I was wrong.
The housing market I now believe is being sustained almost entirely by the Fed and the federal government. This rekindling of the housing bubble is counterproductive and will hinder a real recovery of the economy because an artificially backed market will delay the necessary liquidation of the prior cycle’s malinvestment of capital.
Here is why I changed my mind:
First, 59% of new home buyers are relying on government-backed FHA, the Veterans Administration, and the Department of Agriculture loans. Most of these sales are driven by the first-time home buyers tax credit. The tax credit program has been extended through April, 2010.
Second, existing home sales are being driven by the tax credit and by foreclosure and short sales. Existing home sales are up 10.1%. Distressed sales — mainly foreclosures and short sales — accounted for 30% of transactions in the third quarter. And. according to the NAR, home sales are being driven by first time home buyers trying to make the previous November deadline.
This will have a negative impact on future sales. Like Cash for Clunkers, these government-driven sales may just be eating into sales that would have occurred in 2010. Many economists are referring to this phenomenon as “payback.”
Third, mortgage rates are now at 30 year lows. Another Fed related gift to home buyers. The average 30-year mortgage rate was 4.95% in October, down from 5.06% in September, according to Freddie Mac. Today, Freddie said the rate was down to 4.7%.
But … home prices are still falling. The S&P/Case-Shiller index of prices fell 8.9% for the July-through-September period from a year earlier. That was an improvement from the 14.7% drop in the second quarter and the 19% decline in the first three months of 2009. Median prices of existing homes fell in 123 of 153 metropolitan areas during the third quarter compared with a year earlier. The national median price was $177,900, down 11.2% from the third quarter of 2008. [Don’t ask me to explain the disparity. Case-Shiller and NAR measure this differently.] Last month the median price for an existing home was $173,100, down 7.1% from $186,400 in October 2008.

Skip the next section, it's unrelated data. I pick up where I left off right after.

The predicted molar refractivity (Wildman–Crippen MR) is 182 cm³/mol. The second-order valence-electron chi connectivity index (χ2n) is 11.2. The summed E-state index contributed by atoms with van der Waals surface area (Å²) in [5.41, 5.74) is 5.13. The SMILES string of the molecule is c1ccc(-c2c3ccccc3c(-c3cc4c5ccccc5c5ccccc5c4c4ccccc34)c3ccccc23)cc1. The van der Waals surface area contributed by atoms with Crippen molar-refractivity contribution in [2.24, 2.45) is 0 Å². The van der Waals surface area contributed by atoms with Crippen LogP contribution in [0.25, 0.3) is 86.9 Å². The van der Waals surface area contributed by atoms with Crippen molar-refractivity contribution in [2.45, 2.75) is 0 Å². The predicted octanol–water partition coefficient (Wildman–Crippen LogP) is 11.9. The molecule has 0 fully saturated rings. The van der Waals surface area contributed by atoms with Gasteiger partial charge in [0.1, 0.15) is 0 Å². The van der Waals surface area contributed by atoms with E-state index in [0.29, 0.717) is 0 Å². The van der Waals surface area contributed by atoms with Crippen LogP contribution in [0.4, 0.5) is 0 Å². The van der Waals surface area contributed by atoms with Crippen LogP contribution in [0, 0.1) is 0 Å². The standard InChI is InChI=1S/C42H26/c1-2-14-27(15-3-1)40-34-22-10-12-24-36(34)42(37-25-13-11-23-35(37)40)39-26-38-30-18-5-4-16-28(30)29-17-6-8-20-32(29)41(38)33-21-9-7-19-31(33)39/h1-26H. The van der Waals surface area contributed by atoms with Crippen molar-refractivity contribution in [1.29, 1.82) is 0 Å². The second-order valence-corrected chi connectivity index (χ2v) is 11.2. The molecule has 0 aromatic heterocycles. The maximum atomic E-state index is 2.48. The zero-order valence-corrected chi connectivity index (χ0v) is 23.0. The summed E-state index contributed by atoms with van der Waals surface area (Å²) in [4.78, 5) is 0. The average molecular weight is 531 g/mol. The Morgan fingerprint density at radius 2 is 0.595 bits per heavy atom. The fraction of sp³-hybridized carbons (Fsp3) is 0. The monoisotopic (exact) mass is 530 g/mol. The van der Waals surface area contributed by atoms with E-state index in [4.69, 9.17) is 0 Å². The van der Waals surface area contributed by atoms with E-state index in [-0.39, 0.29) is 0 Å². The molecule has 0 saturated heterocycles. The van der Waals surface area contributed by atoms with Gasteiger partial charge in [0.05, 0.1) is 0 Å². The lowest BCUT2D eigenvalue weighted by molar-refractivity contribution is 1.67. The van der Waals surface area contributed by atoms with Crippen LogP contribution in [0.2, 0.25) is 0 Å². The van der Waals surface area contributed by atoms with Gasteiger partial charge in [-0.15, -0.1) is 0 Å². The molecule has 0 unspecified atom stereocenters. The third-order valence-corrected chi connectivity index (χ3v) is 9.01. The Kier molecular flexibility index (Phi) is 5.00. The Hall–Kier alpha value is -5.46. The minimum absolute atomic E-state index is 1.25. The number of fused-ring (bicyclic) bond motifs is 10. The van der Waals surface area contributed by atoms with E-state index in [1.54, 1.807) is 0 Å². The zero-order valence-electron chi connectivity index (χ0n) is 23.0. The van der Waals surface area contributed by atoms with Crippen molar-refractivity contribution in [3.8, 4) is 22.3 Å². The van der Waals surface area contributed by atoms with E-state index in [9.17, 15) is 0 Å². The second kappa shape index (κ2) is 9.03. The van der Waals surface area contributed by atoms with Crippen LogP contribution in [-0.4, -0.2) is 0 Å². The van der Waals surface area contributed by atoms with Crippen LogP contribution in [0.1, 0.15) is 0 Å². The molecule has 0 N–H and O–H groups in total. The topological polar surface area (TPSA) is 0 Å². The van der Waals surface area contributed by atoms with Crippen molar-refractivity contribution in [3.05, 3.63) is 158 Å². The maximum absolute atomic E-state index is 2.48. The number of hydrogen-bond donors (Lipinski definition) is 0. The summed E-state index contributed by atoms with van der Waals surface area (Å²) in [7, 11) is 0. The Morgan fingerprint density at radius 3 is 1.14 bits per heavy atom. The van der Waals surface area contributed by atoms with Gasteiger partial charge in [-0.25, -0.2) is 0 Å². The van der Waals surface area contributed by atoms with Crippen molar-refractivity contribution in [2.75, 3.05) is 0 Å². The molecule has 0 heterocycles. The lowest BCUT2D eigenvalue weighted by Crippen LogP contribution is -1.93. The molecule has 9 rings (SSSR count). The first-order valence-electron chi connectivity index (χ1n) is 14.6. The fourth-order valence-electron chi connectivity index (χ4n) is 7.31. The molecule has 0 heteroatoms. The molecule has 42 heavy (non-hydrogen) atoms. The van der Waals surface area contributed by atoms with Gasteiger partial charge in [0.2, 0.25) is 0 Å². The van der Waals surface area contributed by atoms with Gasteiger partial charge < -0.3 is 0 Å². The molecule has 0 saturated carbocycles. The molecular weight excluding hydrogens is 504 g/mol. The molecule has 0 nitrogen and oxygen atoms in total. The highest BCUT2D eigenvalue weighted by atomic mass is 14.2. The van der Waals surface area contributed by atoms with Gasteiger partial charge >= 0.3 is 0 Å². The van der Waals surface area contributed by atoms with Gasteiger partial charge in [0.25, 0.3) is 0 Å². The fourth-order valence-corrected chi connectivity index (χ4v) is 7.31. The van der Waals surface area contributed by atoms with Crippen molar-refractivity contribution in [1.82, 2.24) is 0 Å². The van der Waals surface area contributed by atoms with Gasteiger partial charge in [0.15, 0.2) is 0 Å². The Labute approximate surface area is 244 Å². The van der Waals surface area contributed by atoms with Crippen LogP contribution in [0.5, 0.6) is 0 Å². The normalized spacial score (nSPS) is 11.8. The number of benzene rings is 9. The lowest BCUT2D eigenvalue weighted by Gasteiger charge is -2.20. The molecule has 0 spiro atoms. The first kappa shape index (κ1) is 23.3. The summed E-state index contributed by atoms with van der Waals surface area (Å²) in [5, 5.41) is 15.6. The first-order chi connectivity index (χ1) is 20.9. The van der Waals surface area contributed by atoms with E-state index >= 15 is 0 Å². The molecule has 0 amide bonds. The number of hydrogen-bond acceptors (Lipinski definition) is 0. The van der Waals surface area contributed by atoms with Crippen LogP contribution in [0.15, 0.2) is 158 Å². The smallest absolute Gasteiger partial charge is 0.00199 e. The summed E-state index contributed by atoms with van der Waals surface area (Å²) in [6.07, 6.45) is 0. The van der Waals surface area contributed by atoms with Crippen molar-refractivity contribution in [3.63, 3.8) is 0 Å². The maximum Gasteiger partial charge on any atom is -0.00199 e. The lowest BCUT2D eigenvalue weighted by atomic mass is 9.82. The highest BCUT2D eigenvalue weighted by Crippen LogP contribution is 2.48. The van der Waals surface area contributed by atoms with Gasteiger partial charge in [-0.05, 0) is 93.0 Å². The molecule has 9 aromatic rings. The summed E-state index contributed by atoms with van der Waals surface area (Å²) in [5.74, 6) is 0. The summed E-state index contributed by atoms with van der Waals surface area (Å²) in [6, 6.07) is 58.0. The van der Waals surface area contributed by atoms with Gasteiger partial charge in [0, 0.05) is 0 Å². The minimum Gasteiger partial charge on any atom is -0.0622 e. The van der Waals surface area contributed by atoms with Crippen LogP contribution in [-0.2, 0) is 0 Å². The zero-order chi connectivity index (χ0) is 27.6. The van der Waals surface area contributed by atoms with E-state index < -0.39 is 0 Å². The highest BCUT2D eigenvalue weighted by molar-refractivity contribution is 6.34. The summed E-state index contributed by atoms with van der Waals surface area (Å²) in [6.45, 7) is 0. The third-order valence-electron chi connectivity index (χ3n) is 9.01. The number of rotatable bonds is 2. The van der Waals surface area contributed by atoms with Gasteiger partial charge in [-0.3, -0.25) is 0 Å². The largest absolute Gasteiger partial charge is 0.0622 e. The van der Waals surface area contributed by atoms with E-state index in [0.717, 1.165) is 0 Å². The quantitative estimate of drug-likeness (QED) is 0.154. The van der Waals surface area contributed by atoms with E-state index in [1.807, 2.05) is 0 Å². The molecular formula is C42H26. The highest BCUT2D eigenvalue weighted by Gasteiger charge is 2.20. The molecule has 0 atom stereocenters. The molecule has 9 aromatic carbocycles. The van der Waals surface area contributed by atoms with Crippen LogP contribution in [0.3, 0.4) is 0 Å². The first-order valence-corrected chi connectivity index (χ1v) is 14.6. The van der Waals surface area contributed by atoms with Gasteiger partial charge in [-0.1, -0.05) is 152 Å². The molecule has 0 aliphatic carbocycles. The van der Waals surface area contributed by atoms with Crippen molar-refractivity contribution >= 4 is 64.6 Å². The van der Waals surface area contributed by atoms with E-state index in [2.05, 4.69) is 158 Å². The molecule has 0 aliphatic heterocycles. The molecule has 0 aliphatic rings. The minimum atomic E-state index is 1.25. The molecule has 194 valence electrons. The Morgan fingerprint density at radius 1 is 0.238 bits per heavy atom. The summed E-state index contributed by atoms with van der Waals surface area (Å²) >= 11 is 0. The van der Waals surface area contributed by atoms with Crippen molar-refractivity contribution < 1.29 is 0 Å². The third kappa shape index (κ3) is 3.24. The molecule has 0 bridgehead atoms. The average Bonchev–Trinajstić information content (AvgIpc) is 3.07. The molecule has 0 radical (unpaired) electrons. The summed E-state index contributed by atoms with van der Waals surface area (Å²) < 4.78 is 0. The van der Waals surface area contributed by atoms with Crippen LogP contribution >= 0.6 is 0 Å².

Thus, despite record interference in the housing market by the government, home prices are still falling. There are several reasons why it is likely that home prices will continue to fall.
Almost 25% of home owners are upside down with their mortgages. Nearly 10.7 million households had negative equity in their homes in the third quarter, according to First American CoreLogic. This shadow market is huge:
Home prices have fallen so far that 5.3 million U.S. households are tied to mortgages that are at least 20% higher than their home’s value, the First American report said. More than 520,000 of these borrowers have received a notice of default, according to First American. …
But negative equity “is an outstanding risk hanging over the mortgage market,” said Mark Fleming, chief economist of First American Core Logic. “It lowers homeowners’ mobility because they can’t sell, even if they want to move to get a new job.” Borrowers who owe more than 120% of their home’s value, he said, were more likely to default.
Mortgage troubles are not limited to the unemployed. About 588,000 borrowers defaulted on mortgages last year even though they could afford to pay — more than double the number in 2007, according to a study by Experian and consulting firm Oliver Wyman. “The American consumer has had a long-held taboo against walking away from the home, and this crisis seems to be eroding that,” the study said.